My dad's approach to visiting big retrospectives is to work backwards, starting with the final room and making his way back to the juvenilia. He claims that other people rush through the last few galleries, which is where the best stuff's usually to be found, and that he hates the diligent crush in the opening rooms. I suspect he's got other reasons as well, to do with swimming against the tide and feeling uncomfortable with the neat temporal sequencing of something as tricky as art. After visiting Art & Language's 'Too Dark to Read: Motifs Retrospectifs 2002-1965', I realized he's not the only one resisting the traditional backward glance.
Even the most ardent art geeks are sometimes guilty of zipping through a show, making secret deals with themselves to read every word of the catalogue once they're back home and seated comfortably. Two billboards hung with scaled-down recreations of Art & Language's greatest hits, Homes from Homes 1 & 2 (2000-1), seemed to welcome this shaming impulse. On closer inspection, though, there's something terribly wrong with these fun-size simulacra - colours are off or completely changed, canvases have been tipped sideways. Travestying your own oeuvre may seem a risky gambit, but bad cover versions make a certain kind of sense in Art & Language's world. Mike Baldwin and Mel Ramsden aren't interested in pleasing results - they prefer to poke at art with pointy theoretical sticks, giggling at its involuntary twitches. Other recent works on show also revisit canonical pieces from the artists' past. Like Arthur Conan Doyle's elaborate resurrection of Sherlock Holmes in The Hound of the Baskervilles (1902), there's a slightly ludicrous edge to this process. Celebrated for probing the mysteries of Greenbergian Modernism, the conceptual detectives have begun to train their magnifying glasses on themselves.
Tinkling through End of the Century (1994), Blur observed 'Your mind gets dirty as you get closer to 30'. After 37 years Art & Language's work has become positively priapic. A smutty double of their seminal Index 01 (1972), Wrongs Healed in Official Hope (1998-9) is an impossible bureaucracy of porn, visited by Mrs Malaprop. Eight filing cabinets containing 350 texts indexed according to their logical and ideological (in)compatibility, Index 01 positioned critical inquiry into art practice as an art activity in itself. Wrongs Healed in Official Hope transforms these cabinets into honey-bearing beehives, their flanks pasted with corrupted passages torn from dirty magazines: 'there were nubiferous girls all around the tomb of value'; 'Dominique grew her wealth upon the girl'; 'somebody skim my pasta'. The way the porn survives its garbled translation is pretty funny, although it's hard to see how the newer work engages with the older, except in terms of bringing high culture low and shifting its emphasis from the rarefied mind to the vile body.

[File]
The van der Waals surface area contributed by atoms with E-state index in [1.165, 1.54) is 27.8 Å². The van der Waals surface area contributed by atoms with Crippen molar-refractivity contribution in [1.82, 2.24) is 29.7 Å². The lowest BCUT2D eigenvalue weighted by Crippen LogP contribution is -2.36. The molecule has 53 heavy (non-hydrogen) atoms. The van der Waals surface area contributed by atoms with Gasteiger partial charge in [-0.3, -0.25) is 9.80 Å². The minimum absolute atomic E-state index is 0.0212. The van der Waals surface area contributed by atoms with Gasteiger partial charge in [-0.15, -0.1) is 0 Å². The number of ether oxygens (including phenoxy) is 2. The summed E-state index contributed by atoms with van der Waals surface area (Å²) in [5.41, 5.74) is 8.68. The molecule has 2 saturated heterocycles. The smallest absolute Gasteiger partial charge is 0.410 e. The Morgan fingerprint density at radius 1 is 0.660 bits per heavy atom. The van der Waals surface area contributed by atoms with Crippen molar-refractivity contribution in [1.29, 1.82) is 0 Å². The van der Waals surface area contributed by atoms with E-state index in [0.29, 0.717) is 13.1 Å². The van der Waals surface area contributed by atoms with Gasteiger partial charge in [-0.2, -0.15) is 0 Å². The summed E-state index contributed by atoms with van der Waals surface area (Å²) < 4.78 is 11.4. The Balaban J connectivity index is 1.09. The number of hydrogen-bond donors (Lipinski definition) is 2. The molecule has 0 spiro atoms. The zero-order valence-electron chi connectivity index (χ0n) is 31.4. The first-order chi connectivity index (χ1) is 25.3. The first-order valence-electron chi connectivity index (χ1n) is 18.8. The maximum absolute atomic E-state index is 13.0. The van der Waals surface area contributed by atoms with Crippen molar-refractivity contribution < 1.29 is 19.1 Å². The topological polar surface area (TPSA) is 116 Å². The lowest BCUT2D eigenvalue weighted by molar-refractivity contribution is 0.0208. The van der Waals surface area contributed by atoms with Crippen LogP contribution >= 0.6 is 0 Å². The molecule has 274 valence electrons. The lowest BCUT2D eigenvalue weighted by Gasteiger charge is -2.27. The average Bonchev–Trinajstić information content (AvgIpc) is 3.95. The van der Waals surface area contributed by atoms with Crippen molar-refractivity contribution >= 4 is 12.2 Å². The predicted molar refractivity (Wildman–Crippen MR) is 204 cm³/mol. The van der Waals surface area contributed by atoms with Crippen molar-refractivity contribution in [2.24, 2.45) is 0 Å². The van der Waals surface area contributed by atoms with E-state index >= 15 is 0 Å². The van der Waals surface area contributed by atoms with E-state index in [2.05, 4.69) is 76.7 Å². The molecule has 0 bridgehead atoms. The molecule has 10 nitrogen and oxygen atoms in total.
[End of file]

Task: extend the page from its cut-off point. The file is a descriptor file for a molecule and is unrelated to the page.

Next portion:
There's a similar preoccupation with sex and seeing in the 'Index: Now They Are' series (1992-3), a roomful of fleshy monochrome canvases, each obscuring the beaver-shot of Gustave Courbet's The Origin of the World (1866). Scrunching up our eyes to peek at the image beneath the matte pigment, we notice the word 'hello' spelt out in shiny pink letters. It's a nice joke on the French painter's Bonjour Monsieur Courbet (1854), linking his bushy black beard with the fulsome pubic tuft displayed in The Origin of the World. Like much of Art & Language's later work, it plunders the group's own legacy, referencing the lush black square of Secret Painting (1967-8), itself a inky merkin concealing an image known only to the artists. Appropriately these visual games are accompanied by a verbal puzzle: the Latin translation of 'Now They Are' is nunc sunt, a none too cryptic anagram of 'nun's cunt', an anatomical feature concealed from the world. The paintings ask a bunch of questions about the erotics of seeing, circling the implications of Jacques Lacan's secret ownership of Courbet's canvas, but none of them feels particularly new or vital. Like Wrongs Healed in Hope, they are perhaps best read as a sly counterpart to Picasso's late works, in which the all-conquering artist satirized his own back catalogue, making tits and ass art that muddied the waters of his reputation.
Perhaps this strategy shouldn't be so surprising. In 1968 Art & Language 'exhibited' a huge column of air over Oxfordshire. Of course, it's impossible to say whether it features in this retrospective, invisible things rarely being easy to spot. I've got a feeling it does though, and its wobbly phallic shape is finally making some kind of sense.